Chapter 20: The Triumphs of the Cross
I proceed now to speak of the triumphs of the cross. Triumph supposes a previous contest. Ever since that revolution in heaven, which resulted in the revolt of the rebellious angels, the universe has been the scene of conflict. It has been extended to the heaven above us, and to the hell below us; but the great theater of it, and its more immediate arena, is the earth on which we dwell. Here it has been carried on for near six thousand years—beginning with the fall of man—and is destined to continue until the final consummation of all things. Other worlds feel an interest in it for their own sake, and for the mighty stake it involves; while it is a subject of deep interest to all the inhabitants of this world, because it carries with it the character and destiny of all the generations of men, from the first creation onward.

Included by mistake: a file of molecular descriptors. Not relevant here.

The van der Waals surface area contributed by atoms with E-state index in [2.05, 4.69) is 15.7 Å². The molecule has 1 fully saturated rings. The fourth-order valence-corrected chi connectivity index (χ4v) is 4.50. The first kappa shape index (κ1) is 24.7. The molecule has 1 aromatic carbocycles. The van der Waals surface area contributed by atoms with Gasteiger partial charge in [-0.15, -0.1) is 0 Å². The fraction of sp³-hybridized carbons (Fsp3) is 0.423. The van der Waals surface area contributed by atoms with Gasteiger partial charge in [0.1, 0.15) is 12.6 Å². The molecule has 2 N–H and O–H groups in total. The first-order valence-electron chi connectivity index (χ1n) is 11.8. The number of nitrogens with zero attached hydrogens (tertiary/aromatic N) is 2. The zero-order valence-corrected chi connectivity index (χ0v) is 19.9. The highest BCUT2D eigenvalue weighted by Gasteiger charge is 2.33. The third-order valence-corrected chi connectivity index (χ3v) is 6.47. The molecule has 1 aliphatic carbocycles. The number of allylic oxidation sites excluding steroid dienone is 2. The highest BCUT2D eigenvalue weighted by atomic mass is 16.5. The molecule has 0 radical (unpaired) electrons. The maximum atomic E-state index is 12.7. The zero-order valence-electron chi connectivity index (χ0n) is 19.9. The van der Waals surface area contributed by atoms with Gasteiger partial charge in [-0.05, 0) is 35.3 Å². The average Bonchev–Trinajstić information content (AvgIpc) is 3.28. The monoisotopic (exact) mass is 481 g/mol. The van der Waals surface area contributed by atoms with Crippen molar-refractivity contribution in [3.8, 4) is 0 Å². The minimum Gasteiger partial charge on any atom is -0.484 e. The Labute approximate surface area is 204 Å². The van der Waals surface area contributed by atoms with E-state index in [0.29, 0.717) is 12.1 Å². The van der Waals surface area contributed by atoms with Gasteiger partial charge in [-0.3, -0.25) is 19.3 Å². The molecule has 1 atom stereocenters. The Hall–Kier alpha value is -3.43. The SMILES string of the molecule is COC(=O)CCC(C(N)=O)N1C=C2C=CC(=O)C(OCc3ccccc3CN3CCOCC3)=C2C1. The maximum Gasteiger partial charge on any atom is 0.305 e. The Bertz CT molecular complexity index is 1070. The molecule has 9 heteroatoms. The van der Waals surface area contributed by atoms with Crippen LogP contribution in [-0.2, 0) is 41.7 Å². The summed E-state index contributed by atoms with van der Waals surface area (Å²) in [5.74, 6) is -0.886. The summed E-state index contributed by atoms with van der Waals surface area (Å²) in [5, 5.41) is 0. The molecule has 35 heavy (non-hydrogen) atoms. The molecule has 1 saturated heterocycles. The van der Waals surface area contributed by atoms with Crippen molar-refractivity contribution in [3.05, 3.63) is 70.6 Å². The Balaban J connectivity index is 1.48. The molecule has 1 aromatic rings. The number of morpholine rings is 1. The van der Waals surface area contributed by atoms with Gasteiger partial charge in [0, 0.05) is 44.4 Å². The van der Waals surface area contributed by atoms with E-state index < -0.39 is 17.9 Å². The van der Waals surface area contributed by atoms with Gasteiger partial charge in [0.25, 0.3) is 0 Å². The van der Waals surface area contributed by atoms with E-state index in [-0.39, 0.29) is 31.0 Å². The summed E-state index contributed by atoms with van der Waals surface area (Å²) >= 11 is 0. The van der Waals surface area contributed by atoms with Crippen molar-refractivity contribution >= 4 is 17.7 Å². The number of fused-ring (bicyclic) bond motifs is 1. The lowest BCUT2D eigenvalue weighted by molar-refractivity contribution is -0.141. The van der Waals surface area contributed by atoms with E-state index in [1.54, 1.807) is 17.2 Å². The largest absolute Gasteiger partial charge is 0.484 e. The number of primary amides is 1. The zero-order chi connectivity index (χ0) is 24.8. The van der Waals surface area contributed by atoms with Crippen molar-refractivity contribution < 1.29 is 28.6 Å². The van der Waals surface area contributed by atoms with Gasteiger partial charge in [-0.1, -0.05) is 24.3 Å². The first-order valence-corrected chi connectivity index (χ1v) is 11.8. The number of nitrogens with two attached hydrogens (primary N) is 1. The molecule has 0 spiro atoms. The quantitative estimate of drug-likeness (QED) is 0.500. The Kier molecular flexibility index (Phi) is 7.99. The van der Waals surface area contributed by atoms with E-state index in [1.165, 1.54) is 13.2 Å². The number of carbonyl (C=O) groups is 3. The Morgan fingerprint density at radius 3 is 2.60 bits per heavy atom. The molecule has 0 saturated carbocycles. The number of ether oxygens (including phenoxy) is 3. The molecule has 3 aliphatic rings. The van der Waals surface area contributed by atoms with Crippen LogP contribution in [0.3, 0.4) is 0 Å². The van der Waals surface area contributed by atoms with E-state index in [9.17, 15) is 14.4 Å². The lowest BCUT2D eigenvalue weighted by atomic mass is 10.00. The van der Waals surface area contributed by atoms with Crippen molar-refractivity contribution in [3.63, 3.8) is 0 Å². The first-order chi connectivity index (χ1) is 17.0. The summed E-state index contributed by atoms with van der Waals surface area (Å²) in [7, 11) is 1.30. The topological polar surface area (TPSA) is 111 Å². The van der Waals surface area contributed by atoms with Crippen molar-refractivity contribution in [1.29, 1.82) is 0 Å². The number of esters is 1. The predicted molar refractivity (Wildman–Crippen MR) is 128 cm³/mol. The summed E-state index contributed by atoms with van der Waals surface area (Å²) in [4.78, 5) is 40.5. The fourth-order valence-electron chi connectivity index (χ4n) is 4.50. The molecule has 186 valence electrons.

It is a controversy which is maintained within and without us. As maintained within us, it views man as a moral being, fallen from his primeval integrity and the slave of sin, and yet capable of recovery, and under a dispensation Divinely fitted to restore him to more than the purity and elevation from which he fell. It views him under the influence of the two contending powers—his own internal corruptions, and the truth and grace revealed in the cross of Christ. Without us, it is maintained by all the powers of light and darkness, good and evil, holiness and sin, in the universe. On the one hand, there is the great foe of God and man, the chief of the fallen angels, the prince of devils, and the god of this world. Confederate with him are the fallen of both worlds, living and dead, corporeal and incorporeal, all possessing, though in varied measures, essentially the same spirit. On the other hand, there is God’s incarnate Son, who "has on his vesture and on his thigh a name written, King of kings and Lord of lords," and combining the wisdom, the power, the rectitude, and the love, of the eternal Godhead. In alliance with him, are the angels who maintained their primeval integrity; an innumerable company, who are swift to do the will of their Divine Leader, hearkening to the voice of his word. To these are united the saints in heaven, from the pardoned Adam down to the last redeemed spirit borne by angels to Abraham’s bosom-patriarchs and prophets, apostles and martyrs—godly men and godly women, of every age and climate. With these are leagued all godly men in the earth, by whatever name they are called, wherever dispersed, and by whatever peculiarities their moral training is distinguished. All these belong to the same kingdom, espouse the same cause, are baptized in the same spirit, clothed with the same Divine panoply, and bound together by the same sacramental oath. In this great conflict no intelligent being in the universe remains neutral; and the effort, the profession, or the pretension to be so, stigmatizes him as an enemy. None can keep aloof from this agitating question, nor maintain such a position of assumed indifference, as will not, sooner or later, betray their ill-disguised hostility.